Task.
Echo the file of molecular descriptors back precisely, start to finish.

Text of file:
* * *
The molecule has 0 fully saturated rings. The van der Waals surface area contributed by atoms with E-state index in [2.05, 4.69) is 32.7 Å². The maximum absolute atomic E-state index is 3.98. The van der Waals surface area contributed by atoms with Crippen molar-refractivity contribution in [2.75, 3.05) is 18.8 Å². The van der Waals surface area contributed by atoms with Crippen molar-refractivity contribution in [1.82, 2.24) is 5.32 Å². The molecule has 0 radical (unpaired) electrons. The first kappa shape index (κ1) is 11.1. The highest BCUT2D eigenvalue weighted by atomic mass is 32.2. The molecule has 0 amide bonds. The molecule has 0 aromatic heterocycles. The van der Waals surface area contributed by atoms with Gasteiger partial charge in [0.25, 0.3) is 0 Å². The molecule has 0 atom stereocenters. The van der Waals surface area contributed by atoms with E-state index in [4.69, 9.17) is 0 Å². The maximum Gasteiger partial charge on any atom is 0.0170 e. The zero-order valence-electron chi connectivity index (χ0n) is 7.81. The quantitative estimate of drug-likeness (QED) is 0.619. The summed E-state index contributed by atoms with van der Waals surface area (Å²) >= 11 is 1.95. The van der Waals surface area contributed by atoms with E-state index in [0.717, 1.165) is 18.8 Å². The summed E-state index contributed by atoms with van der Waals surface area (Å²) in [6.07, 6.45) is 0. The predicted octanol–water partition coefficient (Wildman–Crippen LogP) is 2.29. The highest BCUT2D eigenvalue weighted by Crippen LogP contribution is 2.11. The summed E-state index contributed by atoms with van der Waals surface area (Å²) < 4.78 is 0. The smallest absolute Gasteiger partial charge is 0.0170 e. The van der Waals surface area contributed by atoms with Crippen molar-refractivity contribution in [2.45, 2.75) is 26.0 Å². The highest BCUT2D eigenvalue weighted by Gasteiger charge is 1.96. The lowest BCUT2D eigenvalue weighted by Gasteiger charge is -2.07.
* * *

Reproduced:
The molecule has 0 fully saturated rings. The van der Waals surface area contributed by atoms with E-state index in [2.05, 4.69) is 32.7 Å². The maximum absolute atomic E-state index is 3.98. The van der Waals surface area contributed by atoms with Crippen molar-refractivity contribution in [2.75, 3.05) is 18.8 Å². The van der Waals surface area contributed by atoms with Crippen molar-refractivity contribution in [1.82, 2.24) is 5.32 Å². The molecule has 0 radical (unpaired) electrons. The first kappa shape index (κ1) is 11.1. The highest BCUT2D eigenvalue weighted by atomic mass is 32.2. The molecule has 0 amide bonds. The molecule has 0 aromatic heterocycles. The van der Waals surface area contributed by atoms with Gasteiger partial charge in [0.25, 0.3) is 0 Å². The molecule has 0 atom stereocenters. The van der Waals surface area contributed by atoms with E-state index in [4.69, 9.17) is 0 Å². The maximum Gasteiger partial charge on any atom is 0.0170 e. The zero-order valence-electron chi connectivity index (χ0n) is 7.81. The quantitative estimate of drug-likeness (QED) is 0.619. The summed E-state index contributed by atoms with van der Waals surface area (Å²) >= 11 is 1.95. The van der Waals surface area contributed by atoms with E-state index in [0.717, 1.165) is 18.8 Å². The summed E-state index contributed by atoms with van der Waals surface area (Å²) in [6.07, 6.45) is 0. The predicted octanol–water partition coefficient (Wildman–Crippen LogP) is 2.29. The highest BCUT2D eigenvalue weighted by Crippen LogP contribution is 2.11. The summed E-state index contributed by atoms with van der Waals surface area (Å²) < 4.78 is 0. The smallest absolute Gasteiger partial charge is 0.0170 e. The van der Waals surface area contributed by atoms with Crippen molar-refractivity contribution in [2.45, 2.75) is 26.0 Å². The highest BCUT2D eigenvalue weighted by Gasteiger charge is 1.96. The lowest BCUT2D eigenvalue weighted by Gasteiger charge is -2.07.